The Netflix movie “Cuties” which is originally a French movie entitled “Mignonnes” is centered in huge controversy. Eyebrows of people online first raised when Netflix released a promotional poster graphic for the movie back in August. The poster featured girls no older than eleven years old posing provocatively. It was the equivalent to an image from a typical woman-objectifying rap video. But instead of adult women, children were the ones objectified.
Backpedaling But Not Reversing
Netflix apologized for the controversial artwork but they dismissed claims of the movie being degenerate itself. They claimed the artwork did not accurately represent the movie. Netflix, and others, describe the movie as exploring how young girls are abused in beauty pageants and other industries. “Cuties” was supposed to highlight how bad it is for girls to get trapped up in exploitative lives. But in reality, the movie exploits the girls itself.
Celebrities like Tessa Thompson echoed Netflix’s point of view and said that the film is actually a coming-of-age tale. “The Independent” published the following headline: “Netflix’s Cuties is too intelligent and moving to be marred by one bad-taste poster.” The New Yorker published what can only be described as a conspiracy theory, blaming negative reaction to the movie’s artwork and the movie itself as a right-wing hit job.
Bandaid Over A Bullet Wound
Some people who initially had negative reactions to the promotional artwork for “Cuties” were calmed down by Netflix’s apology and explanations of the movie from others. However, not everyone was convinced. After all, why would a gigantic company like Netflix release promotional materials in such a haphazard way? Surely they understand how to promote their product accurately and in a way that will generate buzz, therefore revenue?
Told You So
Those who were skeptical of “Cuties” and “Netflix” are now vindicated. The movie released in the United States on Netflix on September 9th, 2020. A scene from the movie found its way to Twitter. The video clip showed girls no older than eleven years of age twerking in skimpy outfits. Halter tops and very short shorts. The initial controversial poster Netflix released could just have easily been a screenshot from that scene. Twitter users were nearly unified with disgust at Netflix for allowing such a movie onto their platform. “Nearly” is the keyword here.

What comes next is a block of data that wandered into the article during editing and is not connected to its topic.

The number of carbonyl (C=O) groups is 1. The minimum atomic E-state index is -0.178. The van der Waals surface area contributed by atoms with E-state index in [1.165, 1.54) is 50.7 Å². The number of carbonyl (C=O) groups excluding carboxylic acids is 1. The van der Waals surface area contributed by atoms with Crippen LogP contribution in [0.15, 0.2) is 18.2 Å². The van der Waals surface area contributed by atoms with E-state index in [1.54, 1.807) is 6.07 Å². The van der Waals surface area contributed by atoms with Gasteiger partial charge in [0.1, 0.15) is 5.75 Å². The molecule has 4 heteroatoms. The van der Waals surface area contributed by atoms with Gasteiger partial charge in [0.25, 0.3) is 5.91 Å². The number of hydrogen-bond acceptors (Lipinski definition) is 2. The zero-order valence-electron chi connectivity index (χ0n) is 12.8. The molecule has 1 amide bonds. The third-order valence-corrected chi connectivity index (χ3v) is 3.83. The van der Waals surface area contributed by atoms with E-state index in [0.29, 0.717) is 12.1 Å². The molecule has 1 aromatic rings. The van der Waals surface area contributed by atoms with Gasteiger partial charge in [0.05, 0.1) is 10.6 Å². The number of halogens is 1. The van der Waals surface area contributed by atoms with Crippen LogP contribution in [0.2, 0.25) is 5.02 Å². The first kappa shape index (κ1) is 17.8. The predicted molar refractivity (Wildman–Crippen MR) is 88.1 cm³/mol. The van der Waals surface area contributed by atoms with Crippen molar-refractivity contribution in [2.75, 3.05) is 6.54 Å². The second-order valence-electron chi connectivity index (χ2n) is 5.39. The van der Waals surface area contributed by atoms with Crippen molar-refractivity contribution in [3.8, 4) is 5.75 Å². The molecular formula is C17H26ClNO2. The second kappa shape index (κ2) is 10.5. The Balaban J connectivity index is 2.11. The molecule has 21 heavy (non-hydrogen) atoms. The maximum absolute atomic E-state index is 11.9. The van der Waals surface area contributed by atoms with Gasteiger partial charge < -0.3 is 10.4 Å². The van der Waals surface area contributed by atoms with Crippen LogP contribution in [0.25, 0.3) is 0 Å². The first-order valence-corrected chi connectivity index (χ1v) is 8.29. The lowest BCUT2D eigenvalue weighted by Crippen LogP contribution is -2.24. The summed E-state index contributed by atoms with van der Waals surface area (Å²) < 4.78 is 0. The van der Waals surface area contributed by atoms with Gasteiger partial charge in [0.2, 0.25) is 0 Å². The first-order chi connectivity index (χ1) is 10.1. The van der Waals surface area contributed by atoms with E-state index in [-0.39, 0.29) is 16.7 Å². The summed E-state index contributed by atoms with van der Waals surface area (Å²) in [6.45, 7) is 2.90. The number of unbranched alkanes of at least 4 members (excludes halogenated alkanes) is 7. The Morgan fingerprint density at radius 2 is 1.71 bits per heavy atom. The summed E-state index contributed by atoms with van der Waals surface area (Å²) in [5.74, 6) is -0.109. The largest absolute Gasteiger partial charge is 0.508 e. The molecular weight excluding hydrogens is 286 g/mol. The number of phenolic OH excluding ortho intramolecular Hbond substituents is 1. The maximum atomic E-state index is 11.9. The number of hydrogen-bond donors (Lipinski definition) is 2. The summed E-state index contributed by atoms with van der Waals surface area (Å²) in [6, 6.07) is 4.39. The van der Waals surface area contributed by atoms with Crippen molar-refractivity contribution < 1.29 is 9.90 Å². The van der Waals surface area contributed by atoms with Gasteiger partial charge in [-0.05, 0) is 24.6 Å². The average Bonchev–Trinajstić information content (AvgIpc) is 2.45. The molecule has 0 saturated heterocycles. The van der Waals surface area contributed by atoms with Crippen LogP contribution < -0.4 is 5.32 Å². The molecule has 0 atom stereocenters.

Reactions to the movie, at least on Twitter, appear to be partisan in nature. Which simply should not be the case. Protecting the innocence of very young girls should be a universally accepted virtue of Western society. Unfortunately, this is not the case. Many leftist Twitter users and leftist publications like The New Yorker doubled-down on their initial defense of the movie. Which highlights the direction the LGBTQ crowd wants to go. But that’s another story.
French Movie With Worldwide Implications
If anyone were caught with one of the many sexually suggestive scenes from “Cuties” on their laptop without the context of it being a legal movie, then they might get brought up on charges and prosecuted. This is completely inexcusable for Netflix. In the name of desiring equality and visibility for exploited people, Netflix violated the trust of many in their loyal base by committing an act that is nearly illegal.
“Cuties” is a French movie that was probably filmed in France. Nearly 650 girls “auditioned” for the lead role played by an 11-year-old girl. There is no age of consent in France and a motion to make the age 15 was actually struck down. The amount of girls who auditioned for the movie may ironically prove the point the movie claims it wants to make which is about the exploitation of children. Maybe the creators of the movie would like that type of society for all of us who aren’t in it.
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Netflix’s Cuties is too intelligent and moving to be marred by one bad-taste poster | The Independent
“Cuties” (“Mignonnes”), the Extraordinary Netflix Début That Became the Target of a Right-Wing Campaign | The New Yorker
Watch Cuties on Netflix For Yourself, Then Apologize to Maïmouna Doucouré
France votes against setting minimum age of sexual consent amid backlash | The Independent | The Independent